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Implementing the Flinders Model of self-management support with Aboriginal people who have diabetes : findings from a pilot study

Battersby, Malcolm W., Ah Kit, Jackie, Prideaux, Colleen, Harvey, Peter W., Collins, James P. and Mills, Peter D. 2008, Implementing the Flinders Model of self-management support with Aboriginal people who have diabetes : findings from a pilot study, Australian journal of primary health, vol. 14, no. 1, pp. 66-74, doi: 10.1071/PY08009.

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Title Implementing the Flinders Model of self-management support with Aboriginal people who have diabetes : findings from a pilot study
Author(s) Battersby, Malcolm W.
Ah Kit, Jackie
Prideaux, Colleen
Harvey, Peter W.
Collins, James P.
Mills, Peter D.
Journal name Australian journal of primary health
Volume number 14
Issue number 1
Start page 66
End page 74
Total pages 9
Publisher CSIRO Publishing
Place of publication Clayton, Vic.
Publication date 2008
ISSN 1448-7527
1836-7399
Keyword(s) Aboriginal health
diabetes
chronic-condition self-management
rural health
care planning
Summary A pilot program for Aboriginal people with diabetes on Eyre Peninsula, South Australia, aimed to test the acceptability and impact of using the Flinders model of self-management care planing to improve patient self-management. A community development approach was used to conduct a twelve-month demonstration project. Aboriginal health workers (AHWs) conducted patient-centred, self-management assessment and care planning. Impacts were measured by patient-completed diabetes self-management assessment tool, goal achievement, quality of life and clinical measures at baseline and 12 months. Impact and acceptability were also assessed by semi-structured interviews and focus groups of AHWs. Sixty Aboriginal people with type 2 diabetes stated their main problems as family and social dysfunction, access to services, nutrition and exercise. Problems improved by 12% and goals by 26%, while quality of life scores showed no significant change. Self-management scores improved in five of six domains. Mean HbA1c reduced from 8.74-8.09 and mean blood pressure was unchanged. AHWs found the process acceptable and appropriate for them and their patients. It was concluded that a diabetes self-management program provided by AHWs is acceptable, improves self-management and is seen to be useful by Aboriginal communities. Barriers include lack of preventative health services, social problems and time pressure on staff. Enablers include community concern regarding the prevalence and mortality associated with diabetes.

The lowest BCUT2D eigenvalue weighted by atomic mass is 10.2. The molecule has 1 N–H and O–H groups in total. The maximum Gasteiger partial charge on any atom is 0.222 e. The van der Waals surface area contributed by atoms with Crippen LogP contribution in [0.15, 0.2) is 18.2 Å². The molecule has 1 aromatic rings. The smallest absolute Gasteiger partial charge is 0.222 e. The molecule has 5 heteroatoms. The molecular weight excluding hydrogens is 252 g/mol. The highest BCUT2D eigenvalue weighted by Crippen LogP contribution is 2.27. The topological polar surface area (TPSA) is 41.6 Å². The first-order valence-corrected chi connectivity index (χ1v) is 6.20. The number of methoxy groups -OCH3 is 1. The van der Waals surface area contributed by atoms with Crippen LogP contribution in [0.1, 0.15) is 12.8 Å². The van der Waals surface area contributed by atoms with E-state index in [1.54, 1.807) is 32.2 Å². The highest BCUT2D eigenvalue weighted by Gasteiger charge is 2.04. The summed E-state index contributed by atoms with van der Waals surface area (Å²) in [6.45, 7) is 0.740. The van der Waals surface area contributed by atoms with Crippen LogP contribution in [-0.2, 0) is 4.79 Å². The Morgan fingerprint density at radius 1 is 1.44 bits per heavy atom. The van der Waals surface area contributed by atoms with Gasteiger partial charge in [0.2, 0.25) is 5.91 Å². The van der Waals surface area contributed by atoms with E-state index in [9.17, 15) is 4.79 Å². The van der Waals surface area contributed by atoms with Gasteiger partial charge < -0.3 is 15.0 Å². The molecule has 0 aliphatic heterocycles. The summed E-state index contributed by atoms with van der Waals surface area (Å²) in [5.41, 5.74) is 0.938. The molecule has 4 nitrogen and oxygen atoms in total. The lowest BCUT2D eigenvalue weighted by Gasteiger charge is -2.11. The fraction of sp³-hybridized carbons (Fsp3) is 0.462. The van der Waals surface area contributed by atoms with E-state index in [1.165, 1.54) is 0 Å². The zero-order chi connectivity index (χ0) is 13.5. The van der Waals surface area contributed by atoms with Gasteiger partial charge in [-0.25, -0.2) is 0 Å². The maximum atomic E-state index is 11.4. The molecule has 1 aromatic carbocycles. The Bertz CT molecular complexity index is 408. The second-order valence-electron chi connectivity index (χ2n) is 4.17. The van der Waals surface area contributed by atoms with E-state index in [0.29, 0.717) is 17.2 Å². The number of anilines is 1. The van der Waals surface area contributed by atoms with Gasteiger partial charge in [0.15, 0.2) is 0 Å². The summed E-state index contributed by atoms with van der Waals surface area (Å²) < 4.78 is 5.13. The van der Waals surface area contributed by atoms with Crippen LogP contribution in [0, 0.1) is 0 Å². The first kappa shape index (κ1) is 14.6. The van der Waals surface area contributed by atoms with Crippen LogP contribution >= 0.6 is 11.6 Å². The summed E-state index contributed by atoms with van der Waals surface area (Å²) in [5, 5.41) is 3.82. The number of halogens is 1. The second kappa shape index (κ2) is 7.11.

Language eng
DOI 10.1071/PY08009
Field of Research 111701 Aboriginal and Torres Strait Islander Health
Socio Economic Objective 920412 Preventive Medicine
HERDC Research category C1.1 Refereed article in a scholarly journal
Copyright notice ©2008, CSIRO Publishing
Persistent URL http://hdl.handle.net/10536/DRO/DU:30084219

Document type: Journal Article
Collection: School of Medicine
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